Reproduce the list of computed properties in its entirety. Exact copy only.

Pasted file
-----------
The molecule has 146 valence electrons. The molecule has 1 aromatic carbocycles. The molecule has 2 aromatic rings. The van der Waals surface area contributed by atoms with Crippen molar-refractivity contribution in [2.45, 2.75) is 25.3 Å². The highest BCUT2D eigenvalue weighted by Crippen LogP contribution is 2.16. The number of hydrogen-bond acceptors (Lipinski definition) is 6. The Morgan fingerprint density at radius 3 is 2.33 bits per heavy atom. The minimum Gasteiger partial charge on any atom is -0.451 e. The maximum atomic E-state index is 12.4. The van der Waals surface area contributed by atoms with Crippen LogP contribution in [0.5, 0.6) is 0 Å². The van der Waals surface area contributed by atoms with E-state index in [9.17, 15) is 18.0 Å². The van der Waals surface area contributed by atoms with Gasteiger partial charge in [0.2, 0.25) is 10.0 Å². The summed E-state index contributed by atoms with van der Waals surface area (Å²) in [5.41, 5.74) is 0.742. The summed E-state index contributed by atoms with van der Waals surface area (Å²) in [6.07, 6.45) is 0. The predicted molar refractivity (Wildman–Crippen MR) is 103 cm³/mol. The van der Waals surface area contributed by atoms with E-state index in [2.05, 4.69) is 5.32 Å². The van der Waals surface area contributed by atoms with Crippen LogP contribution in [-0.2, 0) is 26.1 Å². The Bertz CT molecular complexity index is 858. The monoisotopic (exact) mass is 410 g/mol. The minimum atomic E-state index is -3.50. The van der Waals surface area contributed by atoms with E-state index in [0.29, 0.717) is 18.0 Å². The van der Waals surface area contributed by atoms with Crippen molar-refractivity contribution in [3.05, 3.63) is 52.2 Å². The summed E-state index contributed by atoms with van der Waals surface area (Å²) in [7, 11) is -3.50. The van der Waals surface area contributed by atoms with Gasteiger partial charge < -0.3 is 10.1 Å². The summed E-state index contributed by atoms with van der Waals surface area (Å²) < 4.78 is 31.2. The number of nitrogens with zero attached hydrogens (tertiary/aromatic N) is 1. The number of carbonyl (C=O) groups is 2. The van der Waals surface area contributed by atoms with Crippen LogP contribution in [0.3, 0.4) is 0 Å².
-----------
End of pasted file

The molecule has 146 valence electrons. The molecule has 1 aromatic carbocycles. The molecule has 2 aromatic rings. The van der Waals surface area contributed by atoms with Crippen molar-refractivity contribution in [2.45, 2.75) is 25.3 Å². The highest BCUT2D eigenvalue weighted by Crippen LogP contribution is 2.16. The number of hydrogen-bond acceptors (Lipinski definition) is 6. The Morgan fingerprint density at radius 3 is 2.33 bits per heavy atom. The minimum Gasteiger partial charge on any atom is -0.451 e. The maximum atomic E-state index is 12.4. The van der Waals surface area contributed by atoms with Crippen LogP contribution in [0.5, 0.6) is 0 Å². The van der Waals surface area contributed by atoms with E-state index in [9.17, 15) is 18.0 Å². The van der Waals surface area contributed by atoms with Gasteiger partial charge in [0.2, 0.25) is 10.0 Å². The summed E-state index contributed by atoms with van der Waals surface area (Å²) in [5.41, 5.74) is 0.742. The summed E-state index contributed by atoms with van der Waals surface area (Å²) in [6.07, 6.45) is 0. The predicted molar refractivity (Wildman–Crippen MR) is 103 cm³/mol. The van der Waals surface area contributed by atoms with E-state index in [2.05, 4.69) is 5.32 Å². The van der Waals surface area contributed by atoms with Crippen LogP contribution in [-0.2, 0) is 26.1 Å². The Bertz CT molecular complexity index is 858. The monoisotopic (exact) mass is 410 g/mol. The minimum atomic E-state index is -3.50. The van der Waals surface area contributed by atoms with E-state index in [0.29, 0.717) is 18.0 Å². The van der Waals surface area contributed by atoms with Crippen molar-refractivity contribution in [3.05, 3.63) is 52.2 Å². The summed E-state index contributed by atoms with van der Waals surface area (Å²) in [7, 11) is -3.50. The van der Waals surface area contributed by atoms with Gasteiger partial charge < -0.3 is 10.1 Å². The summed E-state index contributed by atoms with van der Waals surface area (Å²) < 4.78 is 31.2. The number of nitrogens with zero attached hydrogens (tertiary/aromatic N) is 1. The number of carbonyl (C=O) groups is 2. The van der Waals surface area contributed by atoms with Crippen LogP contribution in [0.3, 0.4) is 0 Å².